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Anthony Pettis jumps off the cage as he delivers his "Showtime Kick" in the closing seconds of the fifth round of his fight with Ben Henderson at WEC 53 at the Arena on December 16, 2010 in Glendale, Arizona. (Photo by Josh Hedges/WEC Productions LLC/WEC Productions LLC via Getty Images)

WEC Moments 100-81

100 Epic Moments From The Groundbreaking Promotion

Want to feel old? It’s been ten years since the WEC merged with the UFC and closed the blue cage door for the final time. Producing names such as Anthony Pettis, Cowboy Cerrone, Cub Swanson, Dominick Cruz, Urijah Faber and many more, the WEC had possibly the most concentrated volume of homegrown superstars in the history of MMA.

Zuffa officially purchased the WEC following WEC 24 and there was an overnight change in the production quality and card format, but owners Reed Harris and Scott Adams were putting on some of the most entertaining fights in the world long before their deal with Zuffa. Before Urijah Faber there was Nick Diaz, before Anthony Pettis there was Olaf Alfonso and so on and so on.

With so many high energy superstars there’s got to be at least 100 moments that stand out above the rest, right?

100. Wardrobe Change – WEC 9: Does Deshaun Johnson have anything on Shane Burgos getting his haircut between rounds? No. But in January of 2004 it was a pretty unforgettable sight to see a fighter spend the money to rock Jimi Hendrix shorts to the cage and even more unforgettable to watch him take them off between rounds when things weren’t going according to plan.


Yves Edwards vs Deshaun Johnson here:

99. Justin Levens vs Tony Lopez – WEC 15: It’s not often that an established card has a truly confusing fight. When Justin Levens and Tony Lopez went at it at WEC 15, it left most people watching it wondering, “should I be laughing or applauding?” The decoration of both men’s hair made it even harder to take the bout seriously but it certainly left an impression.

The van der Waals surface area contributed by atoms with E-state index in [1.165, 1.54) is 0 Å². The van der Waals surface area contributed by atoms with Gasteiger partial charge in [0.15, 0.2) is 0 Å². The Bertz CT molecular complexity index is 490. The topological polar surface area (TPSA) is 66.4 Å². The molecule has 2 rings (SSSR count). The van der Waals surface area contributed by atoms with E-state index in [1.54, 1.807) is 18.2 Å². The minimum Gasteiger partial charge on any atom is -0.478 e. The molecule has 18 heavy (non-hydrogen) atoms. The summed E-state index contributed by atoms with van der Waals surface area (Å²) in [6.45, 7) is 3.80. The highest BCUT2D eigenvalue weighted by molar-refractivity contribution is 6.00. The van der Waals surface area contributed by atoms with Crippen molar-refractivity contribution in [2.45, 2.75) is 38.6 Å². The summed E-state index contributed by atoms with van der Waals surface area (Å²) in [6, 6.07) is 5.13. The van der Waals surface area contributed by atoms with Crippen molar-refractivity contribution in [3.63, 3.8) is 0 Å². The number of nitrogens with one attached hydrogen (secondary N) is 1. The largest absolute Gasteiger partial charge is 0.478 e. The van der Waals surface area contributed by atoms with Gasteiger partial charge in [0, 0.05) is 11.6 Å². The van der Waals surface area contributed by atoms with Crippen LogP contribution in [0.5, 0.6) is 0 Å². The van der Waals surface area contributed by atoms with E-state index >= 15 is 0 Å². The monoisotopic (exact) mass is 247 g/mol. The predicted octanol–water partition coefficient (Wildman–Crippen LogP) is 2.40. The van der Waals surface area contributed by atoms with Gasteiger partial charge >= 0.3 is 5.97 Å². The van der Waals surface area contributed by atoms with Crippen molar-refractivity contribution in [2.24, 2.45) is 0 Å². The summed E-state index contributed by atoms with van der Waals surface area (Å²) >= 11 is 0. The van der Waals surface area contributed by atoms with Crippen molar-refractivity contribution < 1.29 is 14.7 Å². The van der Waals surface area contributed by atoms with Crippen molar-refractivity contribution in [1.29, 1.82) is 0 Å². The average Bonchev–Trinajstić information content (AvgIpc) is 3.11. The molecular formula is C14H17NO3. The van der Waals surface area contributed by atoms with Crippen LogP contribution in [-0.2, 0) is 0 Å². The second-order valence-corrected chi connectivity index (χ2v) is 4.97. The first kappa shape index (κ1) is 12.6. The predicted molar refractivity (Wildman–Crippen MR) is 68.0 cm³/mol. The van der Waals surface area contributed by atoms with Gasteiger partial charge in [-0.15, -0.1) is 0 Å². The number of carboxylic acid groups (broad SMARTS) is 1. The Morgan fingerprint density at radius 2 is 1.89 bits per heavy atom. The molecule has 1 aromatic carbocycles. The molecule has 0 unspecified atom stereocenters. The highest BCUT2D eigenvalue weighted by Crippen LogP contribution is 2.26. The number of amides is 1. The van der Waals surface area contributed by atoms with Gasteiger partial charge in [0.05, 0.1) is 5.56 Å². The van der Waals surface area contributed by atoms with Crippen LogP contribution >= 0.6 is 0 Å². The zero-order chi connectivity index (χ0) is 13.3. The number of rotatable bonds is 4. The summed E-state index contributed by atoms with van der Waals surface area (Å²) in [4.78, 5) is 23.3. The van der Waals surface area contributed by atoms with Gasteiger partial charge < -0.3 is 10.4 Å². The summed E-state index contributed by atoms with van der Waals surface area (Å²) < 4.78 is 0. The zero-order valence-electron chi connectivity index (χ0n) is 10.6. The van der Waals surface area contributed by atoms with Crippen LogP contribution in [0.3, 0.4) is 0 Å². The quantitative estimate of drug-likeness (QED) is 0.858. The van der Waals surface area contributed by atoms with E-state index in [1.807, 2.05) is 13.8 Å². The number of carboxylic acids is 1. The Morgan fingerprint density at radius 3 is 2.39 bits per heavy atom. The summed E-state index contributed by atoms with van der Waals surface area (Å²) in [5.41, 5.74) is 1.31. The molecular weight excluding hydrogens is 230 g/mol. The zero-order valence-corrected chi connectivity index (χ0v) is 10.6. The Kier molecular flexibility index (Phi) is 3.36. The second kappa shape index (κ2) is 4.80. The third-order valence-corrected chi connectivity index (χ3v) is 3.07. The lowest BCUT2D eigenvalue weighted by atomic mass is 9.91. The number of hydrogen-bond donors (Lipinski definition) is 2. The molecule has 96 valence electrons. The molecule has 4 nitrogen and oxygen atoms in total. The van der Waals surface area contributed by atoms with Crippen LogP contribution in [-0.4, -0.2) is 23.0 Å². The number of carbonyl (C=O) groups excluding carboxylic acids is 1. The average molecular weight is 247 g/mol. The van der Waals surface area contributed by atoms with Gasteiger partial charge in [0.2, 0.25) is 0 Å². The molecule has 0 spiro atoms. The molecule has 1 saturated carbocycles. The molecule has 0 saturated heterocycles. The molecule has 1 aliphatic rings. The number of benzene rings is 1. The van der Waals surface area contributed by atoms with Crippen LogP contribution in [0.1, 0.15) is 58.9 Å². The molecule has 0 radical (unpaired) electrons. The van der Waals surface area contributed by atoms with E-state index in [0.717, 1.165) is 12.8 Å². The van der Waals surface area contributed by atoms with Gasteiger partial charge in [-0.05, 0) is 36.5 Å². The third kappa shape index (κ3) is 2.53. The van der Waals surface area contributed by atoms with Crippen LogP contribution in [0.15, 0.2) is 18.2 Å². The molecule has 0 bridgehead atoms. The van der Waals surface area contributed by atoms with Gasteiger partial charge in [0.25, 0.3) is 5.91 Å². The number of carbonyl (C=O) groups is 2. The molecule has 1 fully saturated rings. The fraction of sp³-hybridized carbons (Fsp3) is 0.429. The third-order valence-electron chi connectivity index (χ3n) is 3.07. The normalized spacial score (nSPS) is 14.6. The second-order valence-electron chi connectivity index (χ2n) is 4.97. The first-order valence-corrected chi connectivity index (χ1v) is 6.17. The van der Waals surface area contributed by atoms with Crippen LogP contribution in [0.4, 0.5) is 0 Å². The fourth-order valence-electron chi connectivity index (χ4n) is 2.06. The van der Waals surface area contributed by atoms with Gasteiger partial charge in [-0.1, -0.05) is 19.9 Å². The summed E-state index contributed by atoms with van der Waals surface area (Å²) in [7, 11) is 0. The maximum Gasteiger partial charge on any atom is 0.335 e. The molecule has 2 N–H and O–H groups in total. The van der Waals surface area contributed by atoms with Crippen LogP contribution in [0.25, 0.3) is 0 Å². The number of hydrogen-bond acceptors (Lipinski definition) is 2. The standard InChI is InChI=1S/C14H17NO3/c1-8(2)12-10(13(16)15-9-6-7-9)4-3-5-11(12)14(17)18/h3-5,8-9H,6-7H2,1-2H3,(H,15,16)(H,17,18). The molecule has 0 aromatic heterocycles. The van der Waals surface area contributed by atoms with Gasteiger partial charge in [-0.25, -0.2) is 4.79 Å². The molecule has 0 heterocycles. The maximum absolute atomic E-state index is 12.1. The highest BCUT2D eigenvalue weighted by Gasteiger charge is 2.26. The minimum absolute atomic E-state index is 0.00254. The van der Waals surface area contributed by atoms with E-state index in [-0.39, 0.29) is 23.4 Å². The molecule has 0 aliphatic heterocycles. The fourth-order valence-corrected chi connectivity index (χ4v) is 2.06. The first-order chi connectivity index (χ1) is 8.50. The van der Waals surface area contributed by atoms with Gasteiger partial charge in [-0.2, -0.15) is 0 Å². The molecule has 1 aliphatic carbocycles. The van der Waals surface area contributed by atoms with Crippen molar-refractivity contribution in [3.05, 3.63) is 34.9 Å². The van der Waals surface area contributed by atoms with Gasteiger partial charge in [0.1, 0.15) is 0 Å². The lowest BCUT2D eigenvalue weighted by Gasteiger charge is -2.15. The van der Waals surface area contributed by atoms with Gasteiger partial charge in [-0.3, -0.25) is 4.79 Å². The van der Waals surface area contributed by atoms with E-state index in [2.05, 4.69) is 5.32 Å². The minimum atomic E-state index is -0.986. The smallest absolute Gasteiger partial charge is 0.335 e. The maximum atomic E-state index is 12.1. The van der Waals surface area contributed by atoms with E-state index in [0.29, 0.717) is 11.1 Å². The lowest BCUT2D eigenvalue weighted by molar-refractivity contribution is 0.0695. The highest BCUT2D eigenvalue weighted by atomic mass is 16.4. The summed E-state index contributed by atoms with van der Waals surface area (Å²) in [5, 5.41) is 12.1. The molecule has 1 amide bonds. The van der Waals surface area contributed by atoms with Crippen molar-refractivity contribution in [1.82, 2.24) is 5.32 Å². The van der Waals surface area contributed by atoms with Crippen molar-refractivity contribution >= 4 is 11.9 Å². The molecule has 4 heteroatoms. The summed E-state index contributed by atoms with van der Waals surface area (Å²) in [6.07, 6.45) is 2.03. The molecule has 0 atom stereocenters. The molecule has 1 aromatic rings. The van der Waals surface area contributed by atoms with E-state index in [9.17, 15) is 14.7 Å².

Justin Levens vs Tony Lopez here:

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98. BOTCHED – WEC 22: After a relatively decisive, first round loss, the last thing you want to do is look at the ring announcer and tell him, “No. I lost.” But that was the exact position Colley Bradford found himself in after tapping out to a rear-naked choke and watching Trevor Harris perform the Justin Gaethje-patented backflip off the cage only to have the ring announcer declare the winner not once, but twice. It appears this was Bradford’s only MMA bout and it’s fair to say it wasn’t the best night of his life.

Trevor Harris vs Colley Bradford here:

97. Clear the Cobwebs, Micah – WEC 35: After suffering a few of the hardest blows of Josh Grispi’s career, Micah Miller weathered the storm only to realize that the fight had been waved off 5-10 seconds before he received the news.

Josh Grispi vs Micah Miller here:

96. Wardrobe Malfunction – WEC 14: What an odd fight. Terry Martin and Homer Moore battled it out until they took turns being out of gas. Desperate times call for desperate measures and when a Homer Moore takedown attempt is met with a Terry Martin sprawl, everybody in attendance could agree, maybe wearing gym shorts to an MMA fight isn’t a good idea. When the fully exposed backside of Martin is pressed against the cage you can see four of the most diligent photographers alive making sure they get plenty of shots. All was worth it, however, as Terry Martin walked out with the win.